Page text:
With shot #50 a transitional section begins the intention of which is to break up any psychological continuity which may have developed. The phrase “If flowers were made of glass” is interspersed with shots of a flower in a flowerpot. While these are still related to the man’s conception of the woman, shot #52 in which the screen is divided into 12 different sections with 12 different things going on is a break with the preceding psychic flow. So is still life #56 of newspaper, wine bottle, starfish, and banana. While they contain the imagistic leitmotifs of the starfish and newspaper (the other objects might also be seen as symbolic), the fragmentation of the screen and the unusual length of the still life break the continuity of the film. Man Ray introduces this break in order to keep his film free of the determinism of a narrative or even psychological continuum. The section is analogous to shots #37–40 of Emak Bakia that also broke the rhythmic flow preceding them and cleared the way for the film’s ending. This conscious interruption comes around the halfway mark of L’Etoile de Mer as well. It breaks the previous psychological flow because the woman’s reaction to the affair is introduced for the first time. In one shot we see her lying on the sand examining an object while in another we see her stepping out of her bed onto a book with a starfish lying next to it. Both are views of her involvement with the problem of the affair. From this point we find a close intermingling of the man’s and woman’s impressions of the relationship until the very end.

The second half of the film emphasizes the latent violence of the relationship. That violence is suggested in part by the captions comparing the woman successively to a flower “of glass,” “of flesh,” then “of fire.” The last comparison is made more poignant by its appearance right after a shot of her face through flames. Another caption, unconnected to the flow of images, tells us that “One must beat the dead while they are cold.” The increasing violence of the second half takes place largely in connection with the associative use of the starfish. In the first half the starfish remained an object of wonder, free of specific suggestive associations. Now it becomes closely linked to a violence of sexual origins. The first explicit connection between the woman and the starfish is made in the shot in which she steps out of bed and her foot lands right next to the starfish. A more disturbing symbolism is developed when a view of the starfish is followed by shots of the man’s hands with blood accentuating the main lines. When we see the woman climb the stairs brandishing a knife, the starfish appears at the foot of the stairs; it is then superimposed on the final close-up of her clutching the knife. The starfish reappears at the very end when the man is trying to understand why the women left him, but even here it remains a multivalent symbol. While it is an organic underwater creature whose ponderous movements suggested a primitive sexual force, it is also a cold attractive object like a glass flower and, in fact, follows the caption which refers to the woman as being “Beautiful, beautiful as a flower of glass.” Starfish—flower—woman sexual violence form a cycle of overlapping associations. The woman as embodiment of violent force is stressed with a certain ironic note when we see her sheathed in a tunic, and topped by a Phrygian cap as she holds a spear with a haughty facial expression.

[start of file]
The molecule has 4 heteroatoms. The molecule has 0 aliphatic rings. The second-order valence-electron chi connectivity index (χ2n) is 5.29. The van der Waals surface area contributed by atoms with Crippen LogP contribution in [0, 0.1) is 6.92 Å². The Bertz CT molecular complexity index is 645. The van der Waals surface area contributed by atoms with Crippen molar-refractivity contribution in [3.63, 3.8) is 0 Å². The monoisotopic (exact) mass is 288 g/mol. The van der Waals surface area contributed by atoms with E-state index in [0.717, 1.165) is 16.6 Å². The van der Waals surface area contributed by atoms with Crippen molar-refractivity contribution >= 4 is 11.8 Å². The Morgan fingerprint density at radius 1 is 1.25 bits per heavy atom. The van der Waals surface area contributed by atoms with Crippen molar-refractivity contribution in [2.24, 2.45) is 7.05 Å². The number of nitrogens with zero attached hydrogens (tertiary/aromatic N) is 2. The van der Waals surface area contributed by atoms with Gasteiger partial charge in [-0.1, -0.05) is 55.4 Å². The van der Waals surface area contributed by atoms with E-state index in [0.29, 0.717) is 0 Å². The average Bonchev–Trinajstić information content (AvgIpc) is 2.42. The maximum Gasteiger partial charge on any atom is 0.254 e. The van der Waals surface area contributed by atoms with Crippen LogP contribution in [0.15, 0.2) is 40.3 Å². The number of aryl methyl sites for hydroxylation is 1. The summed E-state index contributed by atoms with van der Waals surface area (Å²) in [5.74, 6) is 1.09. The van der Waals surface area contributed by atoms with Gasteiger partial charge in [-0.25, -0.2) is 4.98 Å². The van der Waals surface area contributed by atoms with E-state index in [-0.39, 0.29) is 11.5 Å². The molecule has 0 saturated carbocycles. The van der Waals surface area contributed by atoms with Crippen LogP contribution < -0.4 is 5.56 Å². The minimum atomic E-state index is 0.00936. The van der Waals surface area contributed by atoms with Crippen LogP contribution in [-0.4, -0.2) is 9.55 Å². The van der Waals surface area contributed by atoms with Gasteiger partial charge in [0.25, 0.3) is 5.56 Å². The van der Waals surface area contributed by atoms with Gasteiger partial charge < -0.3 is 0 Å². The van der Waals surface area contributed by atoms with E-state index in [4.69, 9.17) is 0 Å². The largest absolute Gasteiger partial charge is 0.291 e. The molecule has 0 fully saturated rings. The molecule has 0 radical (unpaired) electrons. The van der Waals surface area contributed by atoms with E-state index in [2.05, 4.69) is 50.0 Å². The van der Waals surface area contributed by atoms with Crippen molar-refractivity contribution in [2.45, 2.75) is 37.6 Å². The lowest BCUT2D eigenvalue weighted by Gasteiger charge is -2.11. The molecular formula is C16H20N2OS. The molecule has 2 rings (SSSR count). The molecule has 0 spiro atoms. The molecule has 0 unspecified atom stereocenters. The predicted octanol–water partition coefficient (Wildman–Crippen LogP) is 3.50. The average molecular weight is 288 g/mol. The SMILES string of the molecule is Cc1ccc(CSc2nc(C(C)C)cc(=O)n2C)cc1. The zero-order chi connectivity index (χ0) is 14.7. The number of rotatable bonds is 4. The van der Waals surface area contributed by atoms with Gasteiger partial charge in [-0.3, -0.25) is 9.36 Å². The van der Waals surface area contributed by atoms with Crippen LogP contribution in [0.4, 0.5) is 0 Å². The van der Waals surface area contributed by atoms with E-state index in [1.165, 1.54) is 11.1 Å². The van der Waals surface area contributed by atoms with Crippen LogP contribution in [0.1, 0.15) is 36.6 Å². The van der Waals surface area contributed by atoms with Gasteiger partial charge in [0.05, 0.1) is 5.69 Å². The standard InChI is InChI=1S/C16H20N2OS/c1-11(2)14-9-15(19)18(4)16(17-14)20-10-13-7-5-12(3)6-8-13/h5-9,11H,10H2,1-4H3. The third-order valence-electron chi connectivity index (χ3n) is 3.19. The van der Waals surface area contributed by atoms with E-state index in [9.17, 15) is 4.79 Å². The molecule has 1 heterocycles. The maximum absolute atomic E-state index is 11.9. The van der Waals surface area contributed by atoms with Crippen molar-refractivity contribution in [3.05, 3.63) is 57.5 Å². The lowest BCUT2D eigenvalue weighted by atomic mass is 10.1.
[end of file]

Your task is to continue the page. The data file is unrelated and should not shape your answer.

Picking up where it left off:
The violent motifs appear, however, amid a flow of poetic and mystery-evoking images. Man and woman stand together as she removes the mask she is wearing, followed by the shot of the mask itself. Another sequence shows an empty street, a massive wall, then the full sky which turns into a starlit sky with a shooting star. Shots of flowing water reflecting the sun precede “And if you find a woman on this earth with a love that is sincere. . . . ” “The sun, one foot in the stirrups, nestles a nightingale in one (a stirrup) of crape” is followed by her lying on a bed nude. The introduction of motifs, statement of problem, and search triggered in the first part of the film are transformed into a concern at once more poetic and violent.